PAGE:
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THE UNUSUAL SUSPECT

THE RISE AND FALL OF A MODERN-DAY OUTLAW

A fast-paced true-crime tale undercut by an iffy analysis of the perpetrator’s Asperger’s diagnosis.

Machell, a writer for the Times of London, reconstructs the bizarre international crime spree of a self-styled Robin Hood who claimed he robbed banks to give the money to the poor.

Stephen Jackley was a quiet British university student when, beginning in 2007, he launched a far-fetched plan to redistribute the wealth of “a callous capitalistic society that was destroying the planet and ruining lives for no good reason.” Over the next seven months—armed with a knife and replica of a pistol—he robbed banks and other cash-rich institutions until he was arrested in Vermont after trying to use a fake ID to buy a real gun, which was too difficult to obtain in Britain. Jackley was deported and sentenced to 13 years in prison. A psychiatrist’s report later found there was “little doubt” that he had Asperger’s syndrome, which led to a one-year reduction in his sentence. Drawing on interviews with Jackley and other sources, Machell, a fluid writer, agrees that the young bank robber had Asperger’s: “And while it’s true that none of this would have happened if Stephen did not have Asperger’s, it did not happen simply because he did.” Contributing factors, note the author, included his subject’s traumatic upbringing by a bipolar father and schizophrenic mother. Machell offers strong evidence that Jackley’s Asperger’s was made worse by a troubled youth. However, given Jackley’s months of con artistry and the fact that his parents had mental illnesses that can run in families, the author, though well-intentioned, gives too little attention to whether Jackley might have conned a doctor or two—or had a more serious, co-occurring condition that explains his behavior more plausibly than only Asperger’s. The result is a well-written page-turner that may cause readers to suspect that there’s more to Jackley’s crimes than Machell suggests.

A fast-paced true-crime tale undercut by an iffy analysis of the perpetrator’s Asperger’s diagnosis.

Pub Date: Jan. 19, 2021

ISBN: 978-0-593-12922-7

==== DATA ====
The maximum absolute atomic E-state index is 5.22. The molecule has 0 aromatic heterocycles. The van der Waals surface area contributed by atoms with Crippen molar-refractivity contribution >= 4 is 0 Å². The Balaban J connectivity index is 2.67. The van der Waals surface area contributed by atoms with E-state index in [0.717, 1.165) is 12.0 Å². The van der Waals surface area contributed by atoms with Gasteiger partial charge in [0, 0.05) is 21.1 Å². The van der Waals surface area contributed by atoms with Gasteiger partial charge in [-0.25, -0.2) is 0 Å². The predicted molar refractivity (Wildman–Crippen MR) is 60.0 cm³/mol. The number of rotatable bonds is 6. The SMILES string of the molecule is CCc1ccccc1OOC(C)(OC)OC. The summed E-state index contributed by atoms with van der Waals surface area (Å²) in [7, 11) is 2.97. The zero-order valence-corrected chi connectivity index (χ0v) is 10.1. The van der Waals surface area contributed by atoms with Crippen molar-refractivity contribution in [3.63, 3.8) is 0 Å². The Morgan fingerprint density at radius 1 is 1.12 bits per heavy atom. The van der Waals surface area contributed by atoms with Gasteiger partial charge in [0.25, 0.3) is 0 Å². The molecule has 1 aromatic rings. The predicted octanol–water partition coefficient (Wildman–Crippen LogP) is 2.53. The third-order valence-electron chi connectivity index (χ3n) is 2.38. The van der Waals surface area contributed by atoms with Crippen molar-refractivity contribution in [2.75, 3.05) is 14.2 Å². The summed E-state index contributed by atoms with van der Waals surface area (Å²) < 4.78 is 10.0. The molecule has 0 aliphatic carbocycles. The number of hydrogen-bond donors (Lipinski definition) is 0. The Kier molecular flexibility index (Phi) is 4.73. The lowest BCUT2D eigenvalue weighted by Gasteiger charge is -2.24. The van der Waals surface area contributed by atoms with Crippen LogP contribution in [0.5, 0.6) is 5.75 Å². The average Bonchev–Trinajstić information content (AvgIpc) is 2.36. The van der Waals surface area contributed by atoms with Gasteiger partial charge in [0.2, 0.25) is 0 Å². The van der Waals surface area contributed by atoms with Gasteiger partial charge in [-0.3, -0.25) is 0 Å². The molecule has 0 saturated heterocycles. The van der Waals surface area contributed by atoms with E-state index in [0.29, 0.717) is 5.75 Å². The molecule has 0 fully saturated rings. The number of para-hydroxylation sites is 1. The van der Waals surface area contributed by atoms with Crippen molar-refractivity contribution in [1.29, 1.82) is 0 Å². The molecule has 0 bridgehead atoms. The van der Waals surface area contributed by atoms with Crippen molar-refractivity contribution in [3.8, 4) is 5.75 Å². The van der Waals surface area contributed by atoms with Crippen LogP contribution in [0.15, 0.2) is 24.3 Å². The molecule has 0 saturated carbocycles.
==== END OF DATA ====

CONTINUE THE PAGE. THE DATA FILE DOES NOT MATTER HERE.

Page Count: 288

Publisher: Ballantine

Review Posted Online: Oct. 6, 2020

Kirkus Reviews Issue: Nov. 1, 2020

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KILLERS OF THE FLOWER MOON

THE OSAGE MURDERS AND THE BIRTH OF THE FBI

Dogged original research and superb narrative skills come together in this gripping account of pitiless evil.

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Greed, depravity, and serial murder in 1920s Oklahoma.

During that time, enrolled members of the Osage Indian nation were among the wealthiest people per capita in the world. The rich oil fields beneath their reservation brought millions of dollars into the tribe annually, distributed to tribal members holding "headrights" that could not be bought or sold but only inherited. This vast wealth attracted the attention of unscrupulous whites who found ways to divert it to themselves by marrying Osage women or by having Osage declared legally incompetent so the whites could fleece them through the administration of their estates. For some, however, these deceptive tactics were not enough, and a plague of violent death—by shooting, poison, orchestrated automobile accident, and bombing—began to decimate the Osage in what they came to call the "Reign of Terror." Corrupt and incompetent law enforcement and judicial systems ensured that the perpetrators were never found or punished until the young J. Edgar Hoover saw cracking these cases as a means of burnishing the reputation of the newly professionalized FBI. Bestselling New Yorker staff writer Grann (The Devil and Sherlock Holmes: Tales of Murder, Madness, and Obsession, 2010, etc.) follows Special Agent Tom White and his assistants as they track the killers of one extended Osage family through a closed local culture of greed, bigotry, and lies in pursuit of protection for the survivors and justice for the dead. But he doesn't stop there; relying almost entirely on primary and unpublished sources, the author goes on to expose a web of conspiracy and corruption that extended far wider than even the FBI ever suspected. This page-turner surges forward with the pacing of a true-crime thriller, elevated by Grann's crisp and evocative prose and enhanced by dozens of period photographs.